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Investigating Amalgamations of NURF Knockdown and Chemotherapies through Metabolic Deviations in Tumor Cells

Booth Id:

Translational Medical Science


Finalist Names:
Vaidyanathan, Ashish (School: Science, Math, and Technology Center at Mills E. Godwin High School)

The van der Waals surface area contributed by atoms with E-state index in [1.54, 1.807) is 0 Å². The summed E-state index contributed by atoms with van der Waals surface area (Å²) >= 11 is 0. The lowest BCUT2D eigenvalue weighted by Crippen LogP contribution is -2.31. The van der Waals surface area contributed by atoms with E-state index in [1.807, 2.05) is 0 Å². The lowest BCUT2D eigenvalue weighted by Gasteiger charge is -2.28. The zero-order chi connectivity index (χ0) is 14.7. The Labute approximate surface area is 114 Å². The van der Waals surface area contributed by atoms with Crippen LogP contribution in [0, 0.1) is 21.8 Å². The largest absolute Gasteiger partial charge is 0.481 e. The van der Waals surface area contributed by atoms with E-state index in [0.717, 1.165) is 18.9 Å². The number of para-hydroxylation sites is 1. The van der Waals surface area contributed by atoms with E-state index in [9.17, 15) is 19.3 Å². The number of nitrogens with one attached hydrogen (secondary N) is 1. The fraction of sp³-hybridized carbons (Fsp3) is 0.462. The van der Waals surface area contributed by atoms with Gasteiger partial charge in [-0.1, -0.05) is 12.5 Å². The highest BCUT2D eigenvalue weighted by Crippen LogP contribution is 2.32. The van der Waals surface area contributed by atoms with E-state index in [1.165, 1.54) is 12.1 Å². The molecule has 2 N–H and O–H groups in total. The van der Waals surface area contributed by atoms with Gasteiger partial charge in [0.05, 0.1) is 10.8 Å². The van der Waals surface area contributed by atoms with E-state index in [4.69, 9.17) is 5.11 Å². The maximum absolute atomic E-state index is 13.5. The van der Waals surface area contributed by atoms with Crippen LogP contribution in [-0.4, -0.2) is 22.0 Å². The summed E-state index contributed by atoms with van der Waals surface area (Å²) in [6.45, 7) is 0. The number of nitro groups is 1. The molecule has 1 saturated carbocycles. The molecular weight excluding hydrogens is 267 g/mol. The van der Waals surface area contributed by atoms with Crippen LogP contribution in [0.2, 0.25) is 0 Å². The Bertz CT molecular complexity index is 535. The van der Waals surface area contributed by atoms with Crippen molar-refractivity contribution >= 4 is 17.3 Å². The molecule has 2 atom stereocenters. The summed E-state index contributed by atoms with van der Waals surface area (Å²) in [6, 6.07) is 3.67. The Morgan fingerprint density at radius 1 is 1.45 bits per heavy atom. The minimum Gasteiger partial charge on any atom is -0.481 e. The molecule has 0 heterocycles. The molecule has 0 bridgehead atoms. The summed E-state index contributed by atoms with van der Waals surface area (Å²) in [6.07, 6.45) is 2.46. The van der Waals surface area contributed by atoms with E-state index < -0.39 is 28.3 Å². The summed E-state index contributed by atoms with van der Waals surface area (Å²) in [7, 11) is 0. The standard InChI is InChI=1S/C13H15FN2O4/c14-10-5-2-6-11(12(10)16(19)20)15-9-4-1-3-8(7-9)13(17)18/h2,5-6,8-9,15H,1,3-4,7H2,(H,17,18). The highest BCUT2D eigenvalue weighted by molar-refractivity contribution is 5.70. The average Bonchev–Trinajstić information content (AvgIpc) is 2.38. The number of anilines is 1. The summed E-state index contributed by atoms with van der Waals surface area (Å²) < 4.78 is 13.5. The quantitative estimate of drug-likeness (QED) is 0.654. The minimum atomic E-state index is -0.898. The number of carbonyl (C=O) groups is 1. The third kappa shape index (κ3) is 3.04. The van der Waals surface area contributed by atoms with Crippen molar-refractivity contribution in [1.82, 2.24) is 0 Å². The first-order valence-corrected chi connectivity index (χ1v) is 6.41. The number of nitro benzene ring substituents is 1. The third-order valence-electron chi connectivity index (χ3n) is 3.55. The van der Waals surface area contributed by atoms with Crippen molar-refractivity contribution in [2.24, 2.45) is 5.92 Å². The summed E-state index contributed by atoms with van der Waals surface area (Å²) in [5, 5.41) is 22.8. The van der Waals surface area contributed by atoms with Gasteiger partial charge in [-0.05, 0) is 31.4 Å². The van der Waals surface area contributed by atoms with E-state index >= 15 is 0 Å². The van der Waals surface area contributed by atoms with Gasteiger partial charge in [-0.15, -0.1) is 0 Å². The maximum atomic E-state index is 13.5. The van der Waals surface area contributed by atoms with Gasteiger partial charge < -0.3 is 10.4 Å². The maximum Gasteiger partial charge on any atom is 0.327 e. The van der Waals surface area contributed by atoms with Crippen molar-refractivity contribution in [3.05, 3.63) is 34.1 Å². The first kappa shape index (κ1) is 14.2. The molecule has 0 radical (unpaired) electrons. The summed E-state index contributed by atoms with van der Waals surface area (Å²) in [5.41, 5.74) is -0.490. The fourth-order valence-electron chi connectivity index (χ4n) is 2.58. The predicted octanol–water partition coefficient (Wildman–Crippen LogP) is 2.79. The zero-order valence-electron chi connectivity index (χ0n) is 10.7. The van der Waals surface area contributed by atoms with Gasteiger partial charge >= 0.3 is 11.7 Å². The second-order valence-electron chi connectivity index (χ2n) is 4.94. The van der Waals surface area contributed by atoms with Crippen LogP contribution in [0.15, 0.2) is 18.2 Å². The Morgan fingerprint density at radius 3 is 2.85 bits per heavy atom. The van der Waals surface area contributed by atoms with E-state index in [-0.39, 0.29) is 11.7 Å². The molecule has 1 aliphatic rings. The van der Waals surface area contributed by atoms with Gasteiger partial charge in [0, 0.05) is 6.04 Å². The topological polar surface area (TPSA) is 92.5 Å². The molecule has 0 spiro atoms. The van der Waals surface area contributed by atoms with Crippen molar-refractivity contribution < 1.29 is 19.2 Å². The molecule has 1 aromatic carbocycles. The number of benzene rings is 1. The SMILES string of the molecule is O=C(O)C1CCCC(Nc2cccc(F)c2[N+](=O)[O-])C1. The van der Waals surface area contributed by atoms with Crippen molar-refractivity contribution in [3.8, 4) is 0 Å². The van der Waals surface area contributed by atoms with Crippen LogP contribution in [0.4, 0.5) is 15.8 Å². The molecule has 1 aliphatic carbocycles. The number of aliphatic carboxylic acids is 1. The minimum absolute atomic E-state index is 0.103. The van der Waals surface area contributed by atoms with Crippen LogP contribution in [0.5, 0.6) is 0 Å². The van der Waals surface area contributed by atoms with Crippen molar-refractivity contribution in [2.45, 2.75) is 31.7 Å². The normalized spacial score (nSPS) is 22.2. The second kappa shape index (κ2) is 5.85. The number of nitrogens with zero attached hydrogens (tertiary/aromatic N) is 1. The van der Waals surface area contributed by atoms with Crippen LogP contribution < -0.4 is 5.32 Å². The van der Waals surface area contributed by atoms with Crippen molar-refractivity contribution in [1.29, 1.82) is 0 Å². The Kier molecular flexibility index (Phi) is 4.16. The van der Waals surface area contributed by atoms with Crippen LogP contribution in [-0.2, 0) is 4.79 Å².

Experimentation was conducted to determine the presence of metabolic deviations as a result of nucleosome-remodeling factor (NURF) knockdown in combination with chemotherapies. Due to large levels of tumor relapse, a more thorough and permanent therapy was sought to improve prognoses of those afflicted with triple negative breast cancer. Genetic knockdown of NURF was induced through shRNAs and was used concurrently with doxorubicin, etoposide, and paclitaxel. It was hypothesized that the amalgamation of NURF knockdown and doxorubicin would result in the largest metabolic deviations as it has been known to cause the most sensitization in cell-autonomous assays. An amalgamation of no chemotherapy with a no knockdown cell line was used as the control. Results indicate that NURF knockdown does cause statistically significant differences in baseline OCR levels when used with the two topoisomerase II poisons, doxorubicin and etoposide. However, results regarding deviations in baseline ECAR levels remain inconclusive as a result of statistical insignificance. It is believed that NURF is recruited along with metabolic intermediaries and products to promote abnormal gene expression. Once NURF is inhibited and DNA damage is enhanced with the topoisomerase II poisons, the cells rely on other forms of epigenetic modification to sustain the abnormalities; consequently, there exists an increase in metabolic activity to produce intermediaries and products which are noted to be involved as epigenetic modifiers. Future research can be conducted in order to target metabolism in conjunction with NURF KD and chemotherapies in order to prevent any means of tumor relapse.